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J Bone Joint Surg Am. 2004 Jan;86(1):15-21.

Response bias: effect on outcomes evaluation by mail surveys after total knee arthroplasty.

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Department of Orthopaedic Surgery, Hospital of the University of Pennsylvania, Philadelphia, PA 19104, USA.



Mail survey questionnaires are increasingly being used for follow-up evaluations to gauge satisfaction and performance after total joint arthroplasty. Responses to questionnaires are subject to a variety of possible biases. We evaluated response behavior in a mail survey of patients who had had a total knee arthroplasty.


A ten-question survey that evaluated satisfaction, general health, and Knee Society knee function and clinical scores was mailed to 472 patients who had undergone consecutive primary total knee arthroplasties from 1996 to 1998. The 83% who responded were stratified as early, late, and repeat-mailing responders. The 17% who failed to respond after two mailings were considered nonresponders. All of the nonresponders were eventually contacted. The groups were compared with regard to their scores at the preoperative office visit, at the most recent office visit, and on the mail survey.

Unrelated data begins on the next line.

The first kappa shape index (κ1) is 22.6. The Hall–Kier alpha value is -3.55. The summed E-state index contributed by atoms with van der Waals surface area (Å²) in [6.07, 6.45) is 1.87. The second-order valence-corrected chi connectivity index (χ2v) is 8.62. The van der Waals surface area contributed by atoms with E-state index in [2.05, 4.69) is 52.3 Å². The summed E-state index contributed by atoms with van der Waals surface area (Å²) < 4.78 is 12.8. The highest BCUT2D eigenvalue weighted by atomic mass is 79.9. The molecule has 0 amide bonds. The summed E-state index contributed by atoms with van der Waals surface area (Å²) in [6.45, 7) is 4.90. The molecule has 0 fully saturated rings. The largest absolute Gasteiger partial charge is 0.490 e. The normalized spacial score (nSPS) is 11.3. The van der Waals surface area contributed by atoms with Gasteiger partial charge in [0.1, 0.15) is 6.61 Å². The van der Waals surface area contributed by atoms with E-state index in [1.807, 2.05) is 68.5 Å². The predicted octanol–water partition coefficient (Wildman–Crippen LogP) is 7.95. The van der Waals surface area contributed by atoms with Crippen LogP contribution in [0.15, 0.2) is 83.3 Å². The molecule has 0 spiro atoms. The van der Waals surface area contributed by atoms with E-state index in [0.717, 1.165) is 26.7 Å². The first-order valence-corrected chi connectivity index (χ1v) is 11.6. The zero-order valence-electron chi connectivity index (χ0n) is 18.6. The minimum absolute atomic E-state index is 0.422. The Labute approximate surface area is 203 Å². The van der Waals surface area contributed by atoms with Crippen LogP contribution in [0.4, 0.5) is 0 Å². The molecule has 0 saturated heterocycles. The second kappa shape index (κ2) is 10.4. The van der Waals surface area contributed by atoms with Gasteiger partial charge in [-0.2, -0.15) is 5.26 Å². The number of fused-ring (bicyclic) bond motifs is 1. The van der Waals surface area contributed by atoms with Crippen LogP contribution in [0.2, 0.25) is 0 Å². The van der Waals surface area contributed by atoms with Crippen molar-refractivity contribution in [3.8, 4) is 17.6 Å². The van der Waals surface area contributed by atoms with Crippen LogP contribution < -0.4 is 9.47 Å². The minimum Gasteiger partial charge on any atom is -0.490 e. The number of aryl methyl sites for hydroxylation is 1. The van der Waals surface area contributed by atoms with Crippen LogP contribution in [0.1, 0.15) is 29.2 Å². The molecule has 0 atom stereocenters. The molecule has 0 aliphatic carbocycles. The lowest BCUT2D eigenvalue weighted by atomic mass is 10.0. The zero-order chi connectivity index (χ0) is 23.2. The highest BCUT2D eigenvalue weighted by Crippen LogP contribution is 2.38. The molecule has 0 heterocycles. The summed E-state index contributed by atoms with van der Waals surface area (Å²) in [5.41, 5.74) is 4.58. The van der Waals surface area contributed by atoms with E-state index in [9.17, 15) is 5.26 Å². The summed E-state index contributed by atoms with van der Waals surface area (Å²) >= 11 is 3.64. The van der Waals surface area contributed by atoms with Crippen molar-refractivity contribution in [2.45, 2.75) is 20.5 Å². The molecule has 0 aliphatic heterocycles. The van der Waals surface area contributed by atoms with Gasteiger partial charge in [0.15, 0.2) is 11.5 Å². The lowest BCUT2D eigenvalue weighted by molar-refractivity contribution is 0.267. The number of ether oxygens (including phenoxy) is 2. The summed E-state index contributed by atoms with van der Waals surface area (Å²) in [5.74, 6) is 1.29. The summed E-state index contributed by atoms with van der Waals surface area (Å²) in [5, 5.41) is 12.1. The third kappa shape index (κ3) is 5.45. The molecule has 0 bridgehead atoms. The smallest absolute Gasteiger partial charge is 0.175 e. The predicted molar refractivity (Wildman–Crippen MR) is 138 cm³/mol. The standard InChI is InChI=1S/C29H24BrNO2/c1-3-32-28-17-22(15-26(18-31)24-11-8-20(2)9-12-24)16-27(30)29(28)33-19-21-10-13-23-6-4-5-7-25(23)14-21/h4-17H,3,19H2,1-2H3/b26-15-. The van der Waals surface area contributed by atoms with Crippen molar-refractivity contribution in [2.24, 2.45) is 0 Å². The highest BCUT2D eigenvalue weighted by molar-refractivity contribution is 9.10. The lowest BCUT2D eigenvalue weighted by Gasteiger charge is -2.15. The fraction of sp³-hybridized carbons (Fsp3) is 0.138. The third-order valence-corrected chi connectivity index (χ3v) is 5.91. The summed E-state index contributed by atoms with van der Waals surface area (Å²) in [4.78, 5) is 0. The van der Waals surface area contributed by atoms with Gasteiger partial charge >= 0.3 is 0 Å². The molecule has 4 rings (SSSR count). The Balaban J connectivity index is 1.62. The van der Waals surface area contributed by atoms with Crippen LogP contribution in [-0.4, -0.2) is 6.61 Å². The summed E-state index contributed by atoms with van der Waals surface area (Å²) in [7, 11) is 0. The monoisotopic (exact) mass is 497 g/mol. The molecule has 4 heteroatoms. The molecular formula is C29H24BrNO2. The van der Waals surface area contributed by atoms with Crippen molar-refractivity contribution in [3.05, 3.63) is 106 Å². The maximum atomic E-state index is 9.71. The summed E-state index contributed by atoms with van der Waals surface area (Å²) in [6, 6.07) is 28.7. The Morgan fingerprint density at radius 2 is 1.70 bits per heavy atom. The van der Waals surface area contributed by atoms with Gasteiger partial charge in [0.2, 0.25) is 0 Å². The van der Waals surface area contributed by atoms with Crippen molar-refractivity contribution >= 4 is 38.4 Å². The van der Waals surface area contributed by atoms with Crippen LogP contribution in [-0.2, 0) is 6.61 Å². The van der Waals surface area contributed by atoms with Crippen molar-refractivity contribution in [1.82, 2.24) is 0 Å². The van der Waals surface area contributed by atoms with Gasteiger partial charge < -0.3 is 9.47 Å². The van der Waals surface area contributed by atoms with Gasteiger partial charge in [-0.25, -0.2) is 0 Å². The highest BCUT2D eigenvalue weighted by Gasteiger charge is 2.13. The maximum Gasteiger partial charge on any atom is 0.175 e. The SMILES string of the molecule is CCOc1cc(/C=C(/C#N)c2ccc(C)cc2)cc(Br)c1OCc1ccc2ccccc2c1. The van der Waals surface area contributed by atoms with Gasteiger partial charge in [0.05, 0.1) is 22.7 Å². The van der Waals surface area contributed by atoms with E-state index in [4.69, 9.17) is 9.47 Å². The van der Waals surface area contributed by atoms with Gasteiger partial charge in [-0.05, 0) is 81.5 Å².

In the mail survey, the patients who responded earliest gave the highest satisfaction ratings and the nonresponders gave the poorest ratings (p < 0.001). Similarly, the mean Knee Society knee score (and standard deviation) was significantly higher for the early responders (82.7 +/- 19.0) than for the nonresponders (66.9 +/- 16.0), as was the mean function score (68.8 +/- 24.1 compared with 48.4 +/- 12.5) and the mean pain score (39.8 +/- 13.9 compared with 27.0 +/- 9.7) (all p < 0.0001). The change between the preoperative and mail survey Knee Society knee scores was significantly higher for the early responders (46.12 +/- 25.71) than for the nonresponders (28.45 +/- 23.62), as was the change in the mean function scores (18.87 +/- 22.52 compared with 5.34 +/- 20.05) and the change in the mean pain scores (23.57 +/- 17.76 compared with 10.67 +/- 12.93) (all p < 0.0001).


Patients who do not respond to mail surveys used for follow-up are unique in that they report significantly poorer outcomes than do responders. This potential response bias should be considered in all follow-up analyses. Because it may be difficult to attain 100% response rates in very large series of patients, division of the study cohort into more manageable segments is advised to achieve a more complete response rate. The assessment of patients who are lost to follow-up is an important and necessary component in the accurate analysis of outcomes after arthroplasty.

[Indexed for MEDLINE]

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